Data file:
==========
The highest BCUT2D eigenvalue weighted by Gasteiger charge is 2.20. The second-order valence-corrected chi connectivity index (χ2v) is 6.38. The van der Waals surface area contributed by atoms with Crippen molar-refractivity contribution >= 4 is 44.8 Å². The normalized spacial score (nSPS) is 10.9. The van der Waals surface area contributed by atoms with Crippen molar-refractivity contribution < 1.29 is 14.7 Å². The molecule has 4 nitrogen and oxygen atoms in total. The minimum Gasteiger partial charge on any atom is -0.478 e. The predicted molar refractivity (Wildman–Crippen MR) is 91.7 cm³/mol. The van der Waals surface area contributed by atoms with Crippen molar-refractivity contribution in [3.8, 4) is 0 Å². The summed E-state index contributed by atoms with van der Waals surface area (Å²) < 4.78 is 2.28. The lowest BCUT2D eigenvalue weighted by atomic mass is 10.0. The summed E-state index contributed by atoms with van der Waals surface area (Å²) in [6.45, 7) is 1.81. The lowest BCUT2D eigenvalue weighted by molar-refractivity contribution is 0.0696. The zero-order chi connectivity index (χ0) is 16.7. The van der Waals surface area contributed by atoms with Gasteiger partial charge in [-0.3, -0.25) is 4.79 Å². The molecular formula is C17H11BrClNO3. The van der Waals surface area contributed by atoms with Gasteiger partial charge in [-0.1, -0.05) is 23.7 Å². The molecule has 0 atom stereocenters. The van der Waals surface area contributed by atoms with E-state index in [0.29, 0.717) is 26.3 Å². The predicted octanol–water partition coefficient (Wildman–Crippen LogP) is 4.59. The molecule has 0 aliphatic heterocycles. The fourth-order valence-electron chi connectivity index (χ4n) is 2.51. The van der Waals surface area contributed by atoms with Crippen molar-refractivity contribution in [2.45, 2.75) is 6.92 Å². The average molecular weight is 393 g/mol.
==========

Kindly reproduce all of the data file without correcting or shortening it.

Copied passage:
The highest BCUT2D eigenvalue weighted by Gasteiger charge is 2.20. The second-order valence-corrected chi connectivity index (χ2v) is 6.38. The van der Waals surface area contributed by atoms with Crippen molar-refractivity contribution >= 4 is 44.8 Å². The normalized spacial score (nSPS) is 10.9. The van der Waals surface area contributed by atoms with Crippen molar-refractivity contribution < 1.29 is 14.7 Å². The molecule has 4 nitrogen and oxygen atoms in total. The minimum Gasteiger partial charge on any atom is -0.478 e. The predicted molar refractivity (Wildman–Crippen MR) is 91.7 cm³/mol. The van der Waals surface area contributed by atoms with Crippen molar-refractivity contribution in [3.8, 4) is 0 Å². The summed E-state index contributed by atoms with van der Waals surface area (Å²) < 4.78 is 2.28. The lowest BCUT2D eigenvalue weighted by atomic mass is 10.0. The summed E-state index contributed by atoms with van der Waals surface area (Å²) in [6.45, 7) is 1.81. The lowest BCUT2D eigenvalue weighted by molar-refractivity contribution is 0.0696. The zero-order chi connectivity index (χ0) is 16.7. The van der Waals surface area contributed by atoms with Gasteiger partial charge in [-0.3, -0.25) is 4.79 Å². The molecular formula is C17H11BrClNO3. The van der Waals surface area contributed by atoms with Gasteiger partial charge in [-0.1, -0.05) is 23.7 Å². The molecule has 0 atom stereocenters. The van der Waals surface area contributed by atoms with E-state index in [0.29, 0.717) is 26.3 Å². The predicted octanol–water partition coefficient (Wildman–Crippen LogP) is 4.59. The molecule has 0 aliphatic heterocycles. The fourth-order valence-electron chi connectivity index (χ4n) is 2.51. The van der Waals surface area contributed by atoms with Crippen molar-refractivity contribution in [2.45, 2.75) is 6.92 Å². The average molecular weight is 393 g/mol.